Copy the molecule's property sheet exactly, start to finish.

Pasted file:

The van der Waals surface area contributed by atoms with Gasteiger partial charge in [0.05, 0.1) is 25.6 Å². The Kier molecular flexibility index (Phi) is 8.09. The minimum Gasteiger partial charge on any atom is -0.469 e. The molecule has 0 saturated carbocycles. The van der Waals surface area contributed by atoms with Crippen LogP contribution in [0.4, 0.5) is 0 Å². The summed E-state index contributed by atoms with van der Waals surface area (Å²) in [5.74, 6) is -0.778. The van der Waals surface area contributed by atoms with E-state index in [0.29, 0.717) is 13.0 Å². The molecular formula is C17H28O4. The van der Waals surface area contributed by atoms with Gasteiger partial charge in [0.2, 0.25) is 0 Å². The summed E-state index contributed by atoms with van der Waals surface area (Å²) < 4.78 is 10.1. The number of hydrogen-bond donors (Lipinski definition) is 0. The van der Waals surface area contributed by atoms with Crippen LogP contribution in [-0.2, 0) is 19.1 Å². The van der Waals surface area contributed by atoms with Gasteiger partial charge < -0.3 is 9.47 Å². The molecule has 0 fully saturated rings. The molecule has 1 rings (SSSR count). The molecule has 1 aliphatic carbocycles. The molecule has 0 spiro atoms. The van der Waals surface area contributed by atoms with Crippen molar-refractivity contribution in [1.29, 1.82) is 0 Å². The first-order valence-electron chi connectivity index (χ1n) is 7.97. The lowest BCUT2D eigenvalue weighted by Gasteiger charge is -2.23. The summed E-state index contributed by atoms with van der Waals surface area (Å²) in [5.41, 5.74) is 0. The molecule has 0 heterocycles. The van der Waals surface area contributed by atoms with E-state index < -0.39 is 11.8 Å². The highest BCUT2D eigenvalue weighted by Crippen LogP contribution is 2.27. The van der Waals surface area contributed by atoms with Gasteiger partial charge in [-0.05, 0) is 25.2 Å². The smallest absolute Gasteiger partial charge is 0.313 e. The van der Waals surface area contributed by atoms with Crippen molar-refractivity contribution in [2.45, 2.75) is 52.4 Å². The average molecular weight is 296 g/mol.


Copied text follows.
The van der Waals surface area contributed by atoms with Gasteiger partial charge in [0.05, 0.1) is 25.6 Å². The Kier molecular flexibility index (Phi) is 8.09. The minimum Gasteiger partial charge on any atom is -0.469 e. The molecule has 0 saturated carbocycles. The van der Waals surface area contributed by atoms with Crippen LogP contribution in [0.4, 0.5) is 0 Å². The summed E-state index contributed by atoms with van der Waals surface area (Å²) in [5.74, 6) is -0.778. The van der Waals surface area contributed by atoms with E-state index in [0.29, 0.717) is 13.0 Å². The molecular formula is C17H28O4. The van der Waals surface area contributed by atoms with Gasteiger partial charge in [0.2, 0.25) is 0 Å². The summed E-state index contributed by atoms with van der Waals surface area (Å²) < 4.78 is 10.1. The number of hydrogen-bond donors (Lipinski definition) is 0. The van der Waals surface area contributed by atoms with Crippen LogP contribution in [-0.2, 0) is 19.1 Å². The van der Waals surface area contributed by atoms with Gasteiger partial charge < -0.3 is 9.47 Å². The molecule has 0 fully saturated rings. The molecule has 1 rings (SSSR count). The molecule has 1 aliphatic carbocycles. The molecule has 0 spiro atoms. The van der Waals surface area contributed by atoms with Crippen molar-refractivity contribution in [1.29, 1.82) is 0 Å². The first-order valence-electron chi connectivity index (χ1n) is 7.97. The lowest BCUT2D eigenvalue weighted by Gasteiger charge is -2.23. The summed E-state index contributed by atoms with van der Waals surface area (Å²) in [5.41, 5.74) is 0. The molecule has 0 heterocycles. The van der Waals surface area contributed by atoms with E-state index < -0.39 is 11.8 Å². The highest BCUT2D eigenvalue weighted by Crippen LogP contribution is 2.27. The van der Waals surface area contributed by atoms with Gasteiger partial charge in [-0.05, 0) is 25.2 Å². The smallest absolute Gasteiger partial charge is 0.313 e. The van der Waals surface area contributed by atoms with Crippen molar-refractivity contribution in [2.45, 2.75) is 52.4 Å². The average molecular weight is 296 g/mol.